AUGUSTA — An Augusta house that officials said was full of garbage and human waste was demolished Tuesday by a local construction crew.

The unsafe living conditions at the house at 68 Windy St. were discovered in August when police and firefighters went to the home to check on the owner after a caller reported she had not shown for an appointment.

Officials found her unresponsive on the floor, according to court documents, and took her to MaineGeneral Medical Center.

Authorities believe the living conditions at the house contributed to the health issues that required the woman to be hospitalized.

Robert Overton, director of code enforcement for the city, said the house was filled with garbage and human waste. He said the home had water and sewer hooked up, but the home’s bathroom facilities were not usable.

He said the city determined the house, which was in a subdivision, was a public health nuisance. City officials had the building secured and then sought — and won — a court order to have the building removed.

The homeowner did not contest the city’s order in court, and she and a representative of Five County Credit Union, which held what Overton said was a small mortgage on the dwelling, signed off on documents to allow the demolition to proceed.

Overton said the woman, who he estimated is in her 60s,  said she was not physically able to remove the trash from her home.

“She didn’t seem to have a lot of support around her to help with things,” Overton said. “It’s really sad. Sad that this could happen in this neighborhood. Sad that it could happen at all.”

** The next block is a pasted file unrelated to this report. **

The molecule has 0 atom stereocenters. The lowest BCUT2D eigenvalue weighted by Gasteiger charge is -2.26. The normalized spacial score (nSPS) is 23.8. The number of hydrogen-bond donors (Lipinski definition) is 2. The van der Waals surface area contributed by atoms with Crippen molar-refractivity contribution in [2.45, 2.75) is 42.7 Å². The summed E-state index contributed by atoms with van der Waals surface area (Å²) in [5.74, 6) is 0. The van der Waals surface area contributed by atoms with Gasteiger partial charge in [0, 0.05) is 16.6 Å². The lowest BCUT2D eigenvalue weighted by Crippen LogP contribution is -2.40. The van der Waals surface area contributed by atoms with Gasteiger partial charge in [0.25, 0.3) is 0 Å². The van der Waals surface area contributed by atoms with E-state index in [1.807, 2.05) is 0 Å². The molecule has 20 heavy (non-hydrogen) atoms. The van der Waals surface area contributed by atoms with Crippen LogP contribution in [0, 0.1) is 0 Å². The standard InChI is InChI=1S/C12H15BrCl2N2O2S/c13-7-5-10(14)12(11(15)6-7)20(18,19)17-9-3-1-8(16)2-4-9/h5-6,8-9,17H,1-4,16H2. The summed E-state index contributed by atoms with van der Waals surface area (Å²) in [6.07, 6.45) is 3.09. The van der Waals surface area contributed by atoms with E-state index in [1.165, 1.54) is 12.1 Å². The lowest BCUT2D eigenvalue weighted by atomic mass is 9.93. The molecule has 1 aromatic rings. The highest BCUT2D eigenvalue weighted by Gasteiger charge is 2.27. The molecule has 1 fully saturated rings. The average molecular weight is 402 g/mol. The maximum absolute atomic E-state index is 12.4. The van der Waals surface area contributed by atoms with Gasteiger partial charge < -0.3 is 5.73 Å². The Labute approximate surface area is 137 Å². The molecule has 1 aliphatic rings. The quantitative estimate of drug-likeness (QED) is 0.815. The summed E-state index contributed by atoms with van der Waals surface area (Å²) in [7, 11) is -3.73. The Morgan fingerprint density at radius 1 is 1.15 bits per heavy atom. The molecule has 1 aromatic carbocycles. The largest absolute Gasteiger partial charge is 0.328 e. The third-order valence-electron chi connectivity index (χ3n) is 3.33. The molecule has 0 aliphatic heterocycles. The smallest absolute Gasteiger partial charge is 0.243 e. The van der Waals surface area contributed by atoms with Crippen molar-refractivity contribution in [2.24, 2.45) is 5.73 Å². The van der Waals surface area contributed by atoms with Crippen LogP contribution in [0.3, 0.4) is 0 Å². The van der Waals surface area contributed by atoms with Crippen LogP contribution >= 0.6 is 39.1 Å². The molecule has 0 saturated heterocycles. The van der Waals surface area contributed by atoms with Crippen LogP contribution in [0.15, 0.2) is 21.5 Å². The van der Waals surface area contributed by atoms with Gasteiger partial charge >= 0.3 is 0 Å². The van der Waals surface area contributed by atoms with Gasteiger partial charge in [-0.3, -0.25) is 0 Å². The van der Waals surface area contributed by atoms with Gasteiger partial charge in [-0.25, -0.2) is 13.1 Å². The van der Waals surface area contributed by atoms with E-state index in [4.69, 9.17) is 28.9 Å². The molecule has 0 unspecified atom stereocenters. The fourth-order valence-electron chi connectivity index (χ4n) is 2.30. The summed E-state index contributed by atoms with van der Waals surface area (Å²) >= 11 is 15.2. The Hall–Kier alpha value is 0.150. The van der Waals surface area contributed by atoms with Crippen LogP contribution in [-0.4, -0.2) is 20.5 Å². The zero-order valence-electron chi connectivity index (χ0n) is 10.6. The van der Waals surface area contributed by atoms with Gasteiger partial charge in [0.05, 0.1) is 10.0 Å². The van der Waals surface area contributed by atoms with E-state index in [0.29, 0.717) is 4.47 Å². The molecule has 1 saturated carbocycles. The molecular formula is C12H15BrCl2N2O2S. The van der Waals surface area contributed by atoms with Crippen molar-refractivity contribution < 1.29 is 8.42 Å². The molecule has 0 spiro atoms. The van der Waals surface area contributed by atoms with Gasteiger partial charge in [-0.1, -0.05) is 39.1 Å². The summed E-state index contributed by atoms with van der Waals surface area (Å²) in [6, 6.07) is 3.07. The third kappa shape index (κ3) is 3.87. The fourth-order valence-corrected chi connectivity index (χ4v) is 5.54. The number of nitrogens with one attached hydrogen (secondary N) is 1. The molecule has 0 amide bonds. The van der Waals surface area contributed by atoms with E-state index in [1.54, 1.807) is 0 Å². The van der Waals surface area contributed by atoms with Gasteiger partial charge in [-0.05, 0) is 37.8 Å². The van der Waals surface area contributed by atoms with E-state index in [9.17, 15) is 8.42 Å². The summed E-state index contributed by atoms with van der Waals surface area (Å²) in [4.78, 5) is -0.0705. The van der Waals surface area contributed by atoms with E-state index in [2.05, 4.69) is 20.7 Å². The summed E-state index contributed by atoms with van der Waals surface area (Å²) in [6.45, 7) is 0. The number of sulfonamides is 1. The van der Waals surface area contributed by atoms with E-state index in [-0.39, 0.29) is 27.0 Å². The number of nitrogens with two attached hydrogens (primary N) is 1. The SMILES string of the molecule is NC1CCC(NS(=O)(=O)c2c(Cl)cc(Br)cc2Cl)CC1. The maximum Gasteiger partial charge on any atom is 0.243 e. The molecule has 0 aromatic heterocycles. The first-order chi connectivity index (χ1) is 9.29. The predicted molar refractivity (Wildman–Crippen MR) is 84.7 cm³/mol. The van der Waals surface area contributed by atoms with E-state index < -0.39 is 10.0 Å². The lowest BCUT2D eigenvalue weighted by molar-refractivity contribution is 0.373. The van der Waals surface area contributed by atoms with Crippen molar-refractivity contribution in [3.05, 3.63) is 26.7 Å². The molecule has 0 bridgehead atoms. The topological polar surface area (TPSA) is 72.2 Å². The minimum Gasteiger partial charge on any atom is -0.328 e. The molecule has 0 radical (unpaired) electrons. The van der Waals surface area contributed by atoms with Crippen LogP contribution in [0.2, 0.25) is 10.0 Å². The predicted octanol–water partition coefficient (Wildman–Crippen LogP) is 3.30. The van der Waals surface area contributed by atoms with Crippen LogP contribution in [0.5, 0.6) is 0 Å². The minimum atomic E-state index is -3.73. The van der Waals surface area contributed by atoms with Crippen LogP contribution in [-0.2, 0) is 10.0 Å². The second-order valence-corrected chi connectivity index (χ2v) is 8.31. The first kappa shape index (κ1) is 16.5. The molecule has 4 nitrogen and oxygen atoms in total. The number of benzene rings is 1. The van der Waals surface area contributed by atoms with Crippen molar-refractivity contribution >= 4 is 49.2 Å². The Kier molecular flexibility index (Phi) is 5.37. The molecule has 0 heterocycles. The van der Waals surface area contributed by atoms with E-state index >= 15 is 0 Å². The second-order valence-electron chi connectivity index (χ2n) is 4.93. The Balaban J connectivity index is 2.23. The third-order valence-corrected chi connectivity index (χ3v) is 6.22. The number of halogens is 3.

The city of Augusta had a local construction company demolish the house at 68 Windy St. on Tuesday.

He said the woman seemed nice and did not fight the city’s actions at any point. Neighbors also told Overton she seemed nice. They also said she never seemed to have visitors. He said he was also told she was having trouble getting in-home services because of the condition of the home.

He said odors from the home reached the street, and neighboring yards.

Court documents filed by the city indicated furniture, household items, garbage and other debris nearly covered the entire floor area of the house and extended upward as much as 5 feet.

They said there was contamination from food waste and biohazards on the walls and floors, conditions there would be attractive for mice and rats, and that the structure posed a serious risk for fire.

Documents indicated Fire Chief Roger Audette, who viewed the house Aug. 30, advised that no city officials should enter the structure due to safety conerns and biohazards inside.

However, Overton said, the city never received any complaints about the house.

The homeowner, who Overton said is in a rehabilitation facility, could not be reached for comment. She signed a court document Sept. 17 admitting her house was a dangerous building and authorizing the city to remedy the situation by demolishing and removing the structure and its contents.

The demolition was delayed for 30 days to give the woman time to remove items, such as sentimental keepsakes or heirlooms.

A caseworker working with the homeowner testified the woman had the capability to make her own decisions about where she would live and the ability to determine whether she should sign court documents allowing the demolition to proceed. She also assured him she would work with the woman to help her secure safe housing.

A crew from Quirion Construction Inc. of Augusta demolished the single-story, 1,000-square-foot house, which assessing records show was built in 1981. The property was assessed for tax purposes at $96,700, with the building assessed at $60,700 and its .46-acre yard at $36,000.

Overton said the upper part of the house would be demolished, but some of the flooring contained asbestos so that would have to be abated. He said even the concrete slab of the home would be removed because it had been contaminated with liquids. He said its frost walls may be able to be reused for a new structure.

The homeowner will be billed for the city’s demolition costs. The property will be returned to her after the structure and remaining contents are removed.

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